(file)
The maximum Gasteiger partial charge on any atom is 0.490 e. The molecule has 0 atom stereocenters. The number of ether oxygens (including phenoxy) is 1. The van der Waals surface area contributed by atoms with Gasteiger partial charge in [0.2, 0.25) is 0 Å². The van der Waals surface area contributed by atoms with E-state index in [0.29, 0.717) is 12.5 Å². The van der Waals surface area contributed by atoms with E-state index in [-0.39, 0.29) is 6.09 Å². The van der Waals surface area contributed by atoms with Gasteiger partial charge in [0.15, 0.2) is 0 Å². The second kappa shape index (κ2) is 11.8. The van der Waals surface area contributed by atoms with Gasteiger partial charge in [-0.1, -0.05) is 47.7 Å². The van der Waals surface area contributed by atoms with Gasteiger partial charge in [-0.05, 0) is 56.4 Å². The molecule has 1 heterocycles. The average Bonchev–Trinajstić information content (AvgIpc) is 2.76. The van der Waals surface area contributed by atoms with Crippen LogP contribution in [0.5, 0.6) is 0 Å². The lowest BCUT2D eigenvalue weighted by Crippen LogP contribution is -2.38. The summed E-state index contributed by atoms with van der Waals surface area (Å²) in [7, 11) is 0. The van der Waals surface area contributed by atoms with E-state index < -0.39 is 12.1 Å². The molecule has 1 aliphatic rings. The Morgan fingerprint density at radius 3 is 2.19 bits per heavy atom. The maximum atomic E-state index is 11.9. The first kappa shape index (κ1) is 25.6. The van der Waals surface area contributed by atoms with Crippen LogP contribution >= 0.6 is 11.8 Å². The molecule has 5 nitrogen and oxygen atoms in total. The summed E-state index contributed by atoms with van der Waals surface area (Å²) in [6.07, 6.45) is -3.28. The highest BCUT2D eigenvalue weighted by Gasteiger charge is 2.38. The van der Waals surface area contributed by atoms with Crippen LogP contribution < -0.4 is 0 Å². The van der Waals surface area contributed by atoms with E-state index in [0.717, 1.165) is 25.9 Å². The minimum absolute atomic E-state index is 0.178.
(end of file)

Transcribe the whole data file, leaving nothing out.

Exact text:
The maximum Gasteiger partial charge on any atom is 0.490 e. The molecule has 0 atom stereocenters. The number of ether oxygens (including phenoxy) is 1. The van der Waals surface area contributed by atoms with Gasteiger partial charge in [0.2, 0.25) is 0 Å². The van der Waals surface area contributed by atoms with E-state index in [0.29, 0.717) is 12.5 Å². The van der Waals surface area contributed by atoms with E-state index in [-0.39, 0.29) is 6.09 Å². The van der Waals surface area contributed by atoms with Gasteiger partial charge in [0.15, 0.2) is 0 Å². The second kappa shape index (κ2) is 11.8. The van der Waals surface area contributed by atoms with Gasteiger partial charge in [-0.1, -0.05) is 47.7 Å². The van der Waals surface area contributed by atoms with Gasteiger partial charge in [-0.05, 0) is 56.4 Å². The molecule has 1 heterocycles. The average Bonchev–Trinajstić information content (AvgIpc) is 2.76. The van der Waals surface area contributed by atoms with Crippen LogP contribution in [0.5, 0.6) is 0 Å². The lowest BCUT2D eigenvalue weighted by Crippen LogP contribution is -2.38. The summed E-state index contributed by atoms with van der Waals surface area (Å²) in [7, 11) is 0. The van der Waals surface area contributed by atoms with E-state index < -0.39 is 12.1 Å². The molecule has 1 aliphatic rings. The Morgan fingerprint density at radius 3 is 2.19 bits per heavy atom. The maximum atomic E-state index is 11.9. The first kappa shape index (κ1) is 25.6. The van der Waals surface area contributed by atoms with Crippen LogP contribution >= 0.6 is 11.8 Å². The molecule has 5 nitrogen and oxygen atoms in total. The summed E-state index contributed by atoms with van der Waals surface area (Å²) in [6.07, 6.45) is -3.28. The highest BCUT2D eigenvalue weighted by Gasteiger charge is 2.38. The van der Waals surface area contributed by atoms with Crippen LogP contribution < -0.4 is 0 Å². The van der Waals surface area contributed by atoms with E-state index in [0.717, 1.165) is 25.9 Å². The minimum absolute atomic E-state index is 0.178.